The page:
Nederlands Dans Theater 2's Five Works closes with a work that is profound and humorous

Opening its quintuple bill at this year's da:ns festival, Nederlands Dans Theater 2 presented a diptych by choreographic duo Paul Lightfoot and Sol Leon, collectively known as Lightfoot Leon.
Opening its quintuple bill at this year's da:ns festival, Nederlands Dans Theater 2 presented a diptych by choreographic duo Paul Lightfoot and Sol Leon, collectively known as Lightfoot Leon.PHOTO: NEDERLANDS DANS THEATER (NDT)/FACEBOOK

AN EVENING OF FIVE WORKS

Nederlands Dans Theater 2

Esplanade Theatre/Friday

Jiri Kylian, once the artistic director and choreographic life force of the acclaimed Nederlands Dans Theater (NDT) and its junior wing, Nederlands Dans Theater 2 (NDT2), is inseparable from these entities and their identities.

The Czech choreographer's trademark aesthetic of combining balletic grace and contemporary force is undoubtedly hard to ignore, but one wonders if these companies are able to step out of his shadow.

Opening its quintuple bill at this year's da:ns festival, NDT2 presents a diptych by choreographic duo Paul Lightfoot and Sol Leon, collectively known as Lightfoot Leon. Former dancers with NDT, they are steeped in the Kylian ways of hyperstyled slickness and lithe athleticism. Schubert and Some Other Time look very much like the heritage pieces of the company, but for works that were created in 2014, this is an unfortunate pronouncement.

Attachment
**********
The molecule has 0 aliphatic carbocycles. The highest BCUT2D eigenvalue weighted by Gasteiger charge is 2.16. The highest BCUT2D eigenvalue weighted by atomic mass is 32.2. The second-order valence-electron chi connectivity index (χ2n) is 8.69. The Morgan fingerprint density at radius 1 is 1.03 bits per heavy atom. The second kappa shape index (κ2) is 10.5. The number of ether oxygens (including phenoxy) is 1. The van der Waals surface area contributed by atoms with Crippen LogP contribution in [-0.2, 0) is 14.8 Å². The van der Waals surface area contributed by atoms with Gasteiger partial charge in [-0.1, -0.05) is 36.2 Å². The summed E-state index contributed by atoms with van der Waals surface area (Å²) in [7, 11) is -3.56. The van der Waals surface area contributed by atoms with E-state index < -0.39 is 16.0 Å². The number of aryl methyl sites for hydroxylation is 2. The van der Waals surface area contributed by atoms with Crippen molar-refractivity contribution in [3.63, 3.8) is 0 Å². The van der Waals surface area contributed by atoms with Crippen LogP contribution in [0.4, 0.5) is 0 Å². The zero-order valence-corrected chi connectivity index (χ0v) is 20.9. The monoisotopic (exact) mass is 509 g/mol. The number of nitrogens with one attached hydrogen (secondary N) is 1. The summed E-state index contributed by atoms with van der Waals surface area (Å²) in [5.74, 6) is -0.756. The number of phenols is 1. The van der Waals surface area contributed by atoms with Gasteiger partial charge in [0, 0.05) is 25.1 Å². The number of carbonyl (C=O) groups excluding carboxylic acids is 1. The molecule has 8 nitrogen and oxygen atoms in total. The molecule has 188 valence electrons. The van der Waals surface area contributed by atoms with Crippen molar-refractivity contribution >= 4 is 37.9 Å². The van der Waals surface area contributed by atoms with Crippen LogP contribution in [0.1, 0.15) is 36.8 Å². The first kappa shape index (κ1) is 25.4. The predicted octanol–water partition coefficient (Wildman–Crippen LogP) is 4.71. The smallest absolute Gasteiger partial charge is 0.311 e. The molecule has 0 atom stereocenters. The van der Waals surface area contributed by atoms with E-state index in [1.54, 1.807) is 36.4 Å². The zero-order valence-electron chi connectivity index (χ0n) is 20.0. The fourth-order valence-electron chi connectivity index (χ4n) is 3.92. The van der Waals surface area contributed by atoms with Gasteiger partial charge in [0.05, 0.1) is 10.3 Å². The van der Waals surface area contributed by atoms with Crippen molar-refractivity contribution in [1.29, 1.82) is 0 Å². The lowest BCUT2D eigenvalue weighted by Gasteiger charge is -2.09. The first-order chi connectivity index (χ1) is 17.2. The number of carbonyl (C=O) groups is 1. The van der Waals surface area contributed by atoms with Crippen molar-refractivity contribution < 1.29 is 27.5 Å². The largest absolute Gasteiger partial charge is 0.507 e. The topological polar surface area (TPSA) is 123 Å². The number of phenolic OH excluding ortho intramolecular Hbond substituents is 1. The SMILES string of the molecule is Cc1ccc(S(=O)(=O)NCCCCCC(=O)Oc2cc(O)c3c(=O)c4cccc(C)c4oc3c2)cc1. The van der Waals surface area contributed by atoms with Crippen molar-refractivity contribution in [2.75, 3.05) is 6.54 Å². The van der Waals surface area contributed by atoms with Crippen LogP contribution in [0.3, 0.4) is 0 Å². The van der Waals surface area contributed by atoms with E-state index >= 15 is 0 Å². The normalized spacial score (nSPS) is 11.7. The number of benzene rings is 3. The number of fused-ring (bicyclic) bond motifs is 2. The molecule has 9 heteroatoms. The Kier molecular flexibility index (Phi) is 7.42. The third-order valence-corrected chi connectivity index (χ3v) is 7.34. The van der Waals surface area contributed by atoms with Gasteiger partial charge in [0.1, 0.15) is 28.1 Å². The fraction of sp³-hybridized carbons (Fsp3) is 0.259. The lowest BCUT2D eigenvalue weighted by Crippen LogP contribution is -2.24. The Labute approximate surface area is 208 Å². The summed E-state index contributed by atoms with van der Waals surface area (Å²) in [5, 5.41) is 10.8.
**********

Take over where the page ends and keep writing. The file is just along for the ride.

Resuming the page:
A series of duets, by turns whimsical and tragic, play out in front of large black panels which alter and shape the stage space, and consequently the work itself. This is far more compelling than the nebulous minutiae - random utterances and a facial vocabulary of twisted torture layered atop the neoclassical beauty of the bodily movements.

Israeli duo Sharon Eyal and Gai Behar employ the same device in Sara, with open mouths and rolled eyes that serve to deaden rather then heighten the languid, sensuous distortions of the dancers' bodies. The ensemble moves with an alien-like gauntness, transforming human gestures of kissing and scratching into pithy pinpricks which numb the mind and dull the senses.

Edward Clug's Mutual Comfort is powered by Milko Lazar's skittery piano score, its every detail accentuated by the plink-plonk melody and its emphatic pulse. The onstage action slinks between the pedestrian and terpsichorean as the dancers fade to become increasingly human in their interactions. Precious moments of humour are spliced with images of tenderness. The score never lets these linger, and therefore they are savoured in their evanescence.

Closing the evening is an infinitely satirical piece that irreverently pokes fun at all that has transpired before. Choreographic wunderkind Alexander Ekman's Cacti is wholly electric and revealing of its maker's profundity and sense of humour.

A playful rumination on contemporary dance's pomp and pretence, the work makes the audience laugh while providing plenty to consider after the performance. It modulates without warning, from an exuberant drumming session on white plinths to a hilarious re-enactment of synchronised swimming, from intense contemporary dance to a wry shimmy.

This course is delightfully unpredictable, and the full company of 16 dancers look like they are having the time of their lives.

Set to a running commentary by the dancers, the central duet lays bare the ironies, distractions and inspiration for a series of highly stylised movement. The couple quibble in their minds as one rejects a hand or the other misses a catch. But really, a lot of the movement does not mean anything.

Ekman questions whether something that is full of meaning, that we are so keen to ascribe, can be unmeaningful. And perhaps the reverse is true - that something that is without explicit meaning can be meaningful. There are no easy answers, but Ekman offers a generous dose of wit and levity in response.